Hansen, S. P., A. Choudhury, and R. A. Cole. 2007. Evidence of experimental postcyclic transmission of Bothriocephalus acheilognathi in bonytail chub (Gila elegans). Journal of Parasitology 93(1): 202-204.

Hansen, S. P., A. Choudury, D. M. Heisey, J. A. Ahumada, T. L. Hoffnagle, and R. A. Cole. 2006. Experimental infection of the endangered bonytail chub (Gila elegens) with the Asian fish tapeworm (Bothriocephalus acheilognathi): impacts on survival, growth and condition. Canadian Journal of Zoology 84: 1383-1394.

Heckmann, R. A., and J. E. Deacon. 1987.  New host records for the Asian fish tapeworm, Bothriocephalus acheilognathi, in endangered fish species from the Virgin River, Utah, Nevada, and Arizona.  Journal of Parasitology 73(1): 226-227.

Heckmann, R. A., J. E. Deacon, and P. D. Greger. 1986. Parasites of the woundfin minnow, Plagopterus argentissimus, and other endemic fishes from the Virgin River, Utah.  Great Basin Naturalist 46(4): 662-676.

Heckmann, R. A., P. D. Greger, and R. C. Furtek. 1993. The Asian fish tapeworm, Bothriocephalus acheilognathi, in fishes from Nevada.  Journal of the Helminthological Society of Washington 60(1): 127-128.

Korting, W. 1974. Bothriocephalosis of the carp. Veterinar-Medizinische Nachrichten 2(74):152-158.

Kuchta, R., A. Choudhury, T. Scholz. 2018. Asian fish tapeworm: the most successful invasive parasite in freshwaters. Trends in Parasitology 34(6):511-523.

Lafferty, K.D., and A.K. Morris. 1996. Altered behavior of parasitized killifish increases susceptibility to predation by bird final hosts. Ecology 77(5):1390-1397.

Maldonado, G.S., and R.F. Lopez. 2003. The Asian fish tapeworm Bothriocephalus acheilognathi: a potential threat to native freshwater fish species in Mexico. Biological Invasions 5:261-268.

Marcogliese, D. J.  2008. First report of the Asian fish tapeworm in the Great Lakes.  Journal of Great Lakes Research 34: 566-569.

Mitchell, A., and A. Darwish. 2009. Efficacy of 6-, 12-, and 24-h praziquantel bath treatments against Asian tapeworms Bothriocephalus acheilognathi in grass carp. North American Journal of Aquaculture 71:30-34.

Mitchell, A.J., and G.L. Hoffman. 1980. Important tapeworms of North American freshwater fishes. US Department of Interior Fish & Wildlife Service. Fish Disease Leaflet 59, 17 pp.

New York State Department of Environmental Conservation (NYDEC). 2012. Redfin Shiner Fact Sheet. http://www.dec.ny.gov/animals/26014.html. Accessed 21 June 2012.

Ohio Department of Natural Resources (ODNR). 2012. Golden shiner. http://www.dnr.state.oh.us/Home/species_a_to_z/SpeciesGuideIndex/goldenshiner/tabid/6640/Default.aspx. Accessed 21 June 2012.

Paperna, I. 1996. Parasites, infections and diseases of fishes in Africa, An update. Food and Agriculture Organization of the United Nations. CIFA Technical Paper, 31. 204 pp.

Pool, D. W. 1987. A note on the synonomy of Bothriocephalus acheilognathi Yamaguti, 1934, B. aegyptiacus Rysavy and Moravec, 1975 and B. kivuensis Baer and Fain, 1958.  Parasitology Research 73: 146-150.

Reyda, F.B., C.P. Pommelle, and M.L. Doolin. 2019. Asian Fish Tapeworm (Schyzocotyle acheilognathi) found in New York State for the first time after a long-term fish-parasite survey. Comparative Parasitology 86(2):108-113.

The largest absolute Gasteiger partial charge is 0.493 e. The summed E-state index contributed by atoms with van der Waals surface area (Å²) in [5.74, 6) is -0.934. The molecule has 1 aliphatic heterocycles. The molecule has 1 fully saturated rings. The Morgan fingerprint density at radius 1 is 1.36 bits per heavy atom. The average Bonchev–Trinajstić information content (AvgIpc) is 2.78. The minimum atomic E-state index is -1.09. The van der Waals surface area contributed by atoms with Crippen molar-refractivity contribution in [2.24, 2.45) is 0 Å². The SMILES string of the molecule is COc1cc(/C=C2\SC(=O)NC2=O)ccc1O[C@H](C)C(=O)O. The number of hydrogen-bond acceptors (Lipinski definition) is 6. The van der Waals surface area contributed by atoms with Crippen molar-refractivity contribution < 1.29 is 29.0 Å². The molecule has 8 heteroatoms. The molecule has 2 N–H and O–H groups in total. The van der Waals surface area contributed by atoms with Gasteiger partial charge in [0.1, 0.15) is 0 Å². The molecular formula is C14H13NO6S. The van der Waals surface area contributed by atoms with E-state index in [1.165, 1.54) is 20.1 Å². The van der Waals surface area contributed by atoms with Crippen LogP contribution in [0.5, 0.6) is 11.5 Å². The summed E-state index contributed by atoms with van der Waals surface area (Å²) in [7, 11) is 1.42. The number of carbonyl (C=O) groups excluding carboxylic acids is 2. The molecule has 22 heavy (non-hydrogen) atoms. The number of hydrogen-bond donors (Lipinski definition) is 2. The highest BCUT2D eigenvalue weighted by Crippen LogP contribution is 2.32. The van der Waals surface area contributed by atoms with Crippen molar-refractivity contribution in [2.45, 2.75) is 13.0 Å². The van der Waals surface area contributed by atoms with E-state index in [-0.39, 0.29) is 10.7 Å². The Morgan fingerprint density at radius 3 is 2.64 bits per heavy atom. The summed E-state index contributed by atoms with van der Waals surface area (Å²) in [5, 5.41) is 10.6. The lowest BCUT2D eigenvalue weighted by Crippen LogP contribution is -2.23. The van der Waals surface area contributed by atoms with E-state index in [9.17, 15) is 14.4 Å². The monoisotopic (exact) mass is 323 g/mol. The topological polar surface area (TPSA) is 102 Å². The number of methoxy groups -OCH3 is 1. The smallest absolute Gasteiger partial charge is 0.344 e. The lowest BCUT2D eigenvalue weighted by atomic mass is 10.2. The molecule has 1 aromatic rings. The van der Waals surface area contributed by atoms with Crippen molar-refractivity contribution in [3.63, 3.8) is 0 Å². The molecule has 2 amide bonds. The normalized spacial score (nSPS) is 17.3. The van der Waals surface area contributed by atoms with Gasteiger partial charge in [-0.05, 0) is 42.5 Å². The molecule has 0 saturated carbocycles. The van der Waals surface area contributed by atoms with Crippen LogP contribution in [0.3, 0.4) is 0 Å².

Riggs, M. R., and G. W. Esch. 1987. The suprapopulation dynamics of Bothriocephalus acheilognathi in a North Carolina reservoir; abundance, dispersion, and prevalence.  Journal of Parasitology 73(5): 877-892.

Scholz, T.  1997.  A revision of the species of Bothriocephalus Rudolphi, 1808 (Cestoda: Pseudophyllidea) parasitic in American freshwater fishes. Systematic Parasitology 36: 85-107.

Scholz, T., R. Kuchta, C. Williams. 2012. Bothriocephalus acheilognathi. Pages 282-297 in Woo, P.T.K., K. Buchmann (Eds.), Fish Parasites: Pathobiology and Protection. CAB International, Wallingford.

U.S. Fish & Wildlife Service (USFWS). 2012. National Wild Fish Health Surveys. http://www.fws.gov/wildfishsurvey/regionalpath.htm. Accessed 19 June 2012.

Vincent, A. G., and W. F. Font. 2003. Host specificity and population structure of two exotic helminths, Camallanus cotti (Nematoda) and Bothriocephalus acheilognathi (Cestoda), parasitizing exotic fishes in Waianu Stream, O'ahu, Hawai'i.  Journal of Parasitology 89(3): 540-544.

Warburton, M., B. Kuperman, V. Matey, and R. Fisher.  2002. Parasite analysis of native and non-native fish in the Angeles National Forest.  Final Report, U.S. Geological Survey Western Ecological Research Center, San Diego, CA.

Ward, D. 2005.  Collection of Asian tapeworm (Bothriocephalus acheilognathi) from the Yampa river, Colorado.  Western North American Naturalist 65(3): 403-404.

Other Resources:
Great Lakes Waterlife

Author: Hejna, M. A.K. Bogdanoff, A. Fusaro, S. Iott and R. Sturtevant

Revision Date: 9/13/2019

Citation Information:
Hejna, M. A.K. Bogdanoff, A. Fusaro, S. Iott and R. Sturtevant, 2024, Schyzocotyle acheilognathi (Yamaguti, 1934): U.S. Geological Survey, Nonindigenous Aquatic Species Database, Gainesville, FL, https://nas.er.usgs.gov/queries/FactSheet.aspx?speciesID=2798, Revision Date: 9/13/2019, Access Date: 6/18/2024

This information is preliminary or provisional and is subject to revision. It is being provided to meet the need for timely best science. The information has not received final approval by the U.S. Geological Survey (USGS) and is provided on the condition that neither the USGS nor the U.S. Government shall be held liable for any damages resulting from the authorized or unauthorized use of the information.


The data represented on this site vary in accuracy, scale, completeness, extent of coverage and origin. It is the user's responsibility to use these data consistent with their intended purpose and within stated limitations. We highly recommend reviewing metadata files prior to interpreting these data.

Citation information: U.S. Geological Survey. [2024]. Nonindigenous Aquatic Species Database. Gainesville, Florida. Accessed [6/18/2024].

Contact us if you are using data from this site for a publication to make sure the data are being used appropriately and for potential co-authorship if warranted.

For general information and questions about the database, contact Wesley Daniel. For problems and technical issues, contact Matthew Neilson.